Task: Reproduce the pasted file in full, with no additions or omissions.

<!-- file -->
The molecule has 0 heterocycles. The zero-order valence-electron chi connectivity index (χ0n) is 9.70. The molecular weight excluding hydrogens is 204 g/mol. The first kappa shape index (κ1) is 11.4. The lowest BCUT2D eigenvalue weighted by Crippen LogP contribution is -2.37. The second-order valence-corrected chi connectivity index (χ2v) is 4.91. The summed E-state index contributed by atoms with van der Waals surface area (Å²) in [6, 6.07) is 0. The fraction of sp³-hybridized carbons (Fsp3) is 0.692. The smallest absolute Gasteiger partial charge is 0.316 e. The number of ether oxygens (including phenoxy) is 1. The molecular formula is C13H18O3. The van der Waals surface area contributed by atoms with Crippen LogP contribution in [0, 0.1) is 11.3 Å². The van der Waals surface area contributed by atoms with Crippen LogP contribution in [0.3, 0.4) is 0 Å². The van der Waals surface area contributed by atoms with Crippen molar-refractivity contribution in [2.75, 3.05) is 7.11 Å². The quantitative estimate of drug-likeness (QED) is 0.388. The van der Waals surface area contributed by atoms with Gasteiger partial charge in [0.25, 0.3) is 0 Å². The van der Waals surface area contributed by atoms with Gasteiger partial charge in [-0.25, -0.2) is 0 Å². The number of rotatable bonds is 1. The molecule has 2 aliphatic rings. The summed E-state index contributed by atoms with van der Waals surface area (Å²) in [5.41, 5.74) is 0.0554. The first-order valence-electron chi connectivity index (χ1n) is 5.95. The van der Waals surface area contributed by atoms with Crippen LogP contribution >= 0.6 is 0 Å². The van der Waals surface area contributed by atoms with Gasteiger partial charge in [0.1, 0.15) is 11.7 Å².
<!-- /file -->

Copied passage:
The molecule has 0 heterocycles. The zero-order valence-electron chi connectivity index (χ0n) is 9.70. The molecular weight excluding hydrogens is 204 g/mol. The first kappa shape index (κ1) is 11.4. The lowest BCUT2D eigenvalue weighted by Crippen LogP contribution is -2.37. The second-order valence-corrected chi connectivity index (χ2v) is 4.91. The summed E-state index contributed by atoms with van der Waals surface area (Å²) in [6, 6.07) is 0. The fraction of sp³-hybridized carbons (Fsp3) is 0.692. The smallest absolute Gasteiger partial charge is 0.316 e. The number of ether oxygens (including phenoxy) is 1. The molecular formula is C13H18O3. The van der Waals surface area contributed by atoms with Crippen LogP contribution in [0, 0.1) is 11.3 Å². The van der Waals surface area contributed by atoms with Crippen LogP contribution in [0.3, 0.4) is 0 Å². The van der Waals surface area contributed by atoms with Crippen molar-refractivity contribution in [2.75, 3.05) is 7.11 Å². The quantitative estimate of drug-likeness (QED) is 0.388. The van der Waals surface area contributed by atoms with Gasteiger partial charge in [0.25, 0.3) is 0 Å². The van der Waals surface area contributed by atoms with Gasteiger partial charge in [-0.25, -0.2) is 0 Å². The number of rotatable bonds is 1. The molecule has 2 aliphatic rings. The summed E-state index contributed by atoms with van der Waals surface area (Å²) in [5.41, 5.74) is 0.0554. The first-order valence-electron chi connectivity index (χ1n) is 5.95. The van der Waals surface area contributed by atoms with Crippen LogP contribution >= 0.6 is 0 Å². The van der Waals surface area contributed by atoms with Gasteiger partial charge in [0.1, 0.15) is 11.7 Å².